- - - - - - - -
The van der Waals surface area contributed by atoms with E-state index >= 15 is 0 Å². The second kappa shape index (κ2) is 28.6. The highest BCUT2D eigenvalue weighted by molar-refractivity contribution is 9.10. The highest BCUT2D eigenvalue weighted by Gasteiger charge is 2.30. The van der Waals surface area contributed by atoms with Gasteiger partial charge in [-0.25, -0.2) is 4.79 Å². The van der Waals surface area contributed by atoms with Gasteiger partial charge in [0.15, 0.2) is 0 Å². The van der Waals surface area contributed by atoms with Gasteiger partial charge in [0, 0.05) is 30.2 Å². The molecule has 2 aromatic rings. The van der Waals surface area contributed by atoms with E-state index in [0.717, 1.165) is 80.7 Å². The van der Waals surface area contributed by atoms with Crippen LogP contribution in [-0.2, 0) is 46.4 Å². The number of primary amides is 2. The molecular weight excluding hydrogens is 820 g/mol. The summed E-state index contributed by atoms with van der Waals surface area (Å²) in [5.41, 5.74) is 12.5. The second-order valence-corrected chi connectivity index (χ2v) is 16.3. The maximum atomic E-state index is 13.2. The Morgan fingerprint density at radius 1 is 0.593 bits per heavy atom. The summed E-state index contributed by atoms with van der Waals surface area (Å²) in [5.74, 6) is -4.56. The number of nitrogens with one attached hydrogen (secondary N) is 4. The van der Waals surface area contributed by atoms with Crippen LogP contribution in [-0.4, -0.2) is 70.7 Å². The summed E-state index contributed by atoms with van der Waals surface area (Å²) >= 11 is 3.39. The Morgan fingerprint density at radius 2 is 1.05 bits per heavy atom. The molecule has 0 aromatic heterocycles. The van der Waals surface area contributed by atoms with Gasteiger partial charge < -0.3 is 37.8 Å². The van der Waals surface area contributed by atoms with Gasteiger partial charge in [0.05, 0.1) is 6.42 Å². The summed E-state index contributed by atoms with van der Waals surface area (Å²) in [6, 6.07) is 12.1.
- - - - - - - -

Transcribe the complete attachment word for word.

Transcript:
The van der Waals surface area contributed by atoms with E-state index >= 15 is 0 Å². The second kappa shape index (κ2) is 28.6. The highest BCUT2D eigenvalue weighted by molar-refractivity contribution is 9.10. The highest BCUT2D eigenvalue weighted by Gasteiger charge is 2.30. The van der Waals surface area contributed by atoms with Gasteiger partial charge in [-0.25, -0.2) is 4.79 Å². The van der Waals surface area contributed by atoms with Gasteiger partial charge in [0.15, 0.2) is 0 Å². The van der Waals surface area contributed by atoms with Gasteiger partial charge in [0, 0.05) is 30.2 Å². The molecule has 2 aromatic rings. The van der Waals surface area contributed by atoms with E-state index in [0.717, 1.165) is 80.7 Å². The van der Waals surface area contributed by atoms with Crippen LogP contribution in [-0.2, 0) is 46.4 Å². The number of primary amides is 2. The molecular weight excluding hydrogens is 820 g/mol. The summed E-state index contributed by atoms with van der Waals surface area (Å²) in [5.41, 5.74) is 12.5. The second-order valence-corrected chi connectivity index (χ2v) is 16.3. The maximum atomic E-state index is 13.2. The Morgan fingerprint density at radius 1 is 0.593 bits per heavy atom. The summed E-state index contributed by atoms with van der Waals surface area (Å²) in [5.74, 6) is -4.56. The number of nitrogens with one attached hydrogen (secondary N) is 4. The van der Waals surface area contributed by atoms with Crippen LogP contribution in [-0.4, -0.2) is 70.7 Å². The summed E-state index contributed by atoms with van der Waals surface area (Å²) >= 11 is 3.39. The Morgan fingerprint density at radius 2 is 1.05 bits per heavy atom. The molecule has 0 aromatic heterocycles. The van der Waals surface area contributed by atoms with Gasteiger partial charge < -0.3 is 37.8 Å². The van der Waals surface area contributed by atoms with Gasteiger partial charge in [0.05, 0.1) is 6.42 Å². The summed E-state index contributed by atoms with van der Waals surface area (Å²) in [6, 6.07) is 12.1.